Kurdish War: The Sad Syrian Situation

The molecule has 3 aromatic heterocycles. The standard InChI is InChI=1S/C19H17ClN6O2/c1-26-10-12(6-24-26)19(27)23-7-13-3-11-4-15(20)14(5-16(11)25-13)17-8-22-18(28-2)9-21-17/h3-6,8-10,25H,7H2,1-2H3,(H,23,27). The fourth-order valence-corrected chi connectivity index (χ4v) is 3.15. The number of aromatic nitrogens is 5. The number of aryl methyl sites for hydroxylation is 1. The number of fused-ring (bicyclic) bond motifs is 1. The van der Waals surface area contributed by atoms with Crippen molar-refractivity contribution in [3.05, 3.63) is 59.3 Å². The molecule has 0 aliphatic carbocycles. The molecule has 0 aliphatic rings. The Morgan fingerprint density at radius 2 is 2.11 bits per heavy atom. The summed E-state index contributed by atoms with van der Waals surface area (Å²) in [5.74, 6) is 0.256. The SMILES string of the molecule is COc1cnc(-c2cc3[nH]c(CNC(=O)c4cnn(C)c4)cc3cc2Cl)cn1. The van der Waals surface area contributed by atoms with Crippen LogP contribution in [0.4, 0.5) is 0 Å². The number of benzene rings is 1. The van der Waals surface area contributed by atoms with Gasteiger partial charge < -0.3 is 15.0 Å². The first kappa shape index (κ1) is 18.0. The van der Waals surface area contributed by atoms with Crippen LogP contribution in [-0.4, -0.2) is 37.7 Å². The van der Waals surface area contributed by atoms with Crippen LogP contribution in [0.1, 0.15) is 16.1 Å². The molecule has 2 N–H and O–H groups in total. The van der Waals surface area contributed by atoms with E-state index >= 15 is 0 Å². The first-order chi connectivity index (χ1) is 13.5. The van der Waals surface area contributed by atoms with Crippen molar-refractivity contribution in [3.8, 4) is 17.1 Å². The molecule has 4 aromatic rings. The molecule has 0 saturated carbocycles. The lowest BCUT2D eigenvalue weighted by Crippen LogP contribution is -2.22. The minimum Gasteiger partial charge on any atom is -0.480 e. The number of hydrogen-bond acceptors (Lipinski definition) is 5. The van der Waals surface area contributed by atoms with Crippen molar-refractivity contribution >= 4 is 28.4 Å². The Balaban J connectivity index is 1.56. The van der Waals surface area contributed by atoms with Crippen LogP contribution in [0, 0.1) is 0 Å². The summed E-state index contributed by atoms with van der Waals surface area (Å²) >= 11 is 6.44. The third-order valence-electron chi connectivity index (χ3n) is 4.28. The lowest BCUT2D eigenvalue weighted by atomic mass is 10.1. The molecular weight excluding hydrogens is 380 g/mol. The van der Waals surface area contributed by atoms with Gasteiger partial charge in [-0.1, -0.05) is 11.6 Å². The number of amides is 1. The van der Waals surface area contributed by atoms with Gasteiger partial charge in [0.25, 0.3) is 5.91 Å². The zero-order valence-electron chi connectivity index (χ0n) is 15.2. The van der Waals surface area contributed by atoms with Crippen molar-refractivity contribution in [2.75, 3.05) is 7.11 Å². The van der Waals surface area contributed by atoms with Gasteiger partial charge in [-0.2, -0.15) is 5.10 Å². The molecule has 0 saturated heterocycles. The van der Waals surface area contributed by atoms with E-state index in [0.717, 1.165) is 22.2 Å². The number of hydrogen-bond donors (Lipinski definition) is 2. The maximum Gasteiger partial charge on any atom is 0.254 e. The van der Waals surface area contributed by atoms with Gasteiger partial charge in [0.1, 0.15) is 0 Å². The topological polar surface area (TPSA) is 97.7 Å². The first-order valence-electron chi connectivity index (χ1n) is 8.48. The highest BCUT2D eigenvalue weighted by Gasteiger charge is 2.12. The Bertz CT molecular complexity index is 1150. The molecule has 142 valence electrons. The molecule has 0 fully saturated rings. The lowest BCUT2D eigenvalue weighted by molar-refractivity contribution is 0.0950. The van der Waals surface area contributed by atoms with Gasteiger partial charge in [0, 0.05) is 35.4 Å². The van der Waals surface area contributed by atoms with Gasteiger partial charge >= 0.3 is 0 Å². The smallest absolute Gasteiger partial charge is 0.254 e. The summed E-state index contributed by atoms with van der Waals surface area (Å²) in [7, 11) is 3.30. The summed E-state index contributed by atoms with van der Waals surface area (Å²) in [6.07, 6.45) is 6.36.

April 5, 2012: Debate continues in Turkey as to whether or not the government has a new strategy for dealing with the Kurdistan Workers Party (PKK). Of course, the deeper question is whether or not the Turks can adequately address the political and cultural demands of Turkey’s Kurdish minority. The so-called new strategic approach to the PKK appears to be that the government will no longer negotiate with the PKK. However, the government has never officially negotiated with the PKK, since it considers the PKK to be a terrorist organization. The trouble began when the public learned that Turkish intelligence officers were talking to PKK commanders. This isn’t new, either, though one of the intelligence officers involved was very senior. Kurdish members of parliament want the government to talk with PKK representatives, but first of all the Kurdish parliamentarians want the government to take them seriously. Meanwhile, a senior cabinet member (and senior member of the governing Justice and Development Party, AKP) told Turkish media in March that he was unaware that there was any new strategy. The government wants to focus on using the democratic process. Several opposition leaders agreed that the new approach wasn’t new but combined security operations (ie, fighting the PKK) with politics.